Magazine
Latest Issue

Naught for Your Comfort: Religion, Politics and Conscience

From Tim Farron to Jacob Rees-Mogg, religion is back in the political spotlight. In this essay, John Milbank explores the place of religion in today's politics: are certain issues beyond debate? Should there be such a thing as a conscious vote? And does secular democracy disallow religious sentiment altogether?

By John Milbank  

The Chapel of St Mary Undercroft, The Crypt Chapel, of the House of Commons.

Tim Farron was recently forced to resign as leader of the Liberal Democrats because of his alleged views on homosexuality. Even more recently, pundits have suggested that Jacob Rees-Mogg could not possibly lead the Conservative party, because of his orthodoxly Catholic opposition both to gay marriage and to all forms of abortion.

What is really at stake here? Is it simply a question of the limits of what an elected politician may publicly espouse…

Register today to continue reading

You’ve hit your limit of three articles in the last 30 days. To get seven more, simply enter your email address below.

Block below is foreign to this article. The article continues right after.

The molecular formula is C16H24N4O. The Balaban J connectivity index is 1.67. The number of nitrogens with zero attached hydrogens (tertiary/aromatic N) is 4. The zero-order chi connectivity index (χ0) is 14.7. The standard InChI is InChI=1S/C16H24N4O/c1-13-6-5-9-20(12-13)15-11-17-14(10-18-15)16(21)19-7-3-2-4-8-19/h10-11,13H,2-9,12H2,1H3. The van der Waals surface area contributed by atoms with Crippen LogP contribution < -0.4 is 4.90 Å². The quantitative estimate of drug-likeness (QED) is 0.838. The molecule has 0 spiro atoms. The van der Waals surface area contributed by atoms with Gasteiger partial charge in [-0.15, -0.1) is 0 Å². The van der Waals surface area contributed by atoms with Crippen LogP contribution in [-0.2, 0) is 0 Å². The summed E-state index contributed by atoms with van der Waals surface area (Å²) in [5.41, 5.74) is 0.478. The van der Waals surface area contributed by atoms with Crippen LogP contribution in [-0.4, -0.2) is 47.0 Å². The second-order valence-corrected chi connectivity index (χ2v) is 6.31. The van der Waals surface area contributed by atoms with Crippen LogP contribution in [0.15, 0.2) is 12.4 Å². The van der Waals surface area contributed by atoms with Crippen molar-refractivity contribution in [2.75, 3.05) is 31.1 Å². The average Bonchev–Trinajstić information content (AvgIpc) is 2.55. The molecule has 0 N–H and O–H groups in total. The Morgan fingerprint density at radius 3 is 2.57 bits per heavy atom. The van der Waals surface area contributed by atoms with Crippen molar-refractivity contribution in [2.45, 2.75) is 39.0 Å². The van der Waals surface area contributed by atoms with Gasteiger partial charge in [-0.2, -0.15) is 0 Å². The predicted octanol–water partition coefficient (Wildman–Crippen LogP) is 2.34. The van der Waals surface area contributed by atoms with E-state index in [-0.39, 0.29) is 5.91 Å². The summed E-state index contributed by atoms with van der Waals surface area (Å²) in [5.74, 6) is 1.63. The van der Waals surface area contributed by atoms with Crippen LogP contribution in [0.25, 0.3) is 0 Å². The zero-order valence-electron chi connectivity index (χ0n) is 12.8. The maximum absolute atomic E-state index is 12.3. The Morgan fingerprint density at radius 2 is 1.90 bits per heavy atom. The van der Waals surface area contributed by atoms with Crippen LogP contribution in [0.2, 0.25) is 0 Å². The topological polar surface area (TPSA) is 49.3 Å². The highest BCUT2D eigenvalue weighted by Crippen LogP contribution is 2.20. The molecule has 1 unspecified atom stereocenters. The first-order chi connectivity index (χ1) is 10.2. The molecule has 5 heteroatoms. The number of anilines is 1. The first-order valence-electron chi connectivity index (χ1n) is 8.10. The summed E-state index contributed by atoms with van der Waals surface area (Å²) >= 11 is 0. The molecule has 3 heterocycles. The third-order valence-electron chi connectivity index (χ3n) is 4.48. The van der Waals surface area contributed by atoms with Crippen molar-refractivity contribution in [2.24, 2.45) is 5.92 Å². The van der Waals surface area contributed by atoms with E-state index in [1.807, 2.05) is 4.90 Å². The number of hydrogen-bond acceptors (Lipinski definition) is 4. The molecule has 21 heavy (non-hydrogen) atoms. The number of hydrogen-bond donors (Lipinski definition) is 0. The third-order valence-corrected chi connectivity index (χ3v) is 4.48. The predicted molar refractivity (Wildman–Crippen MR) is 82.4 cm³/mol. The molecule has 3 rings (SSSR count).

You’ll also receive our free e-book Prospect’s Top Thinkers 2020 and our newsletter with the best new writing on politics, economics, literature and the arts.

Prospect may process your personal information for our legitimate business purposes, to provide you with newsletters, subscription offers and other relevant information.

Click here to learn more about these purposes and how we use your data. You will be able to opt-out of further contact on the next page and in all our communications.

We want to hear what you think about this article. Submit a letter to letters@prospect-magazine.co.uk

More From Prospect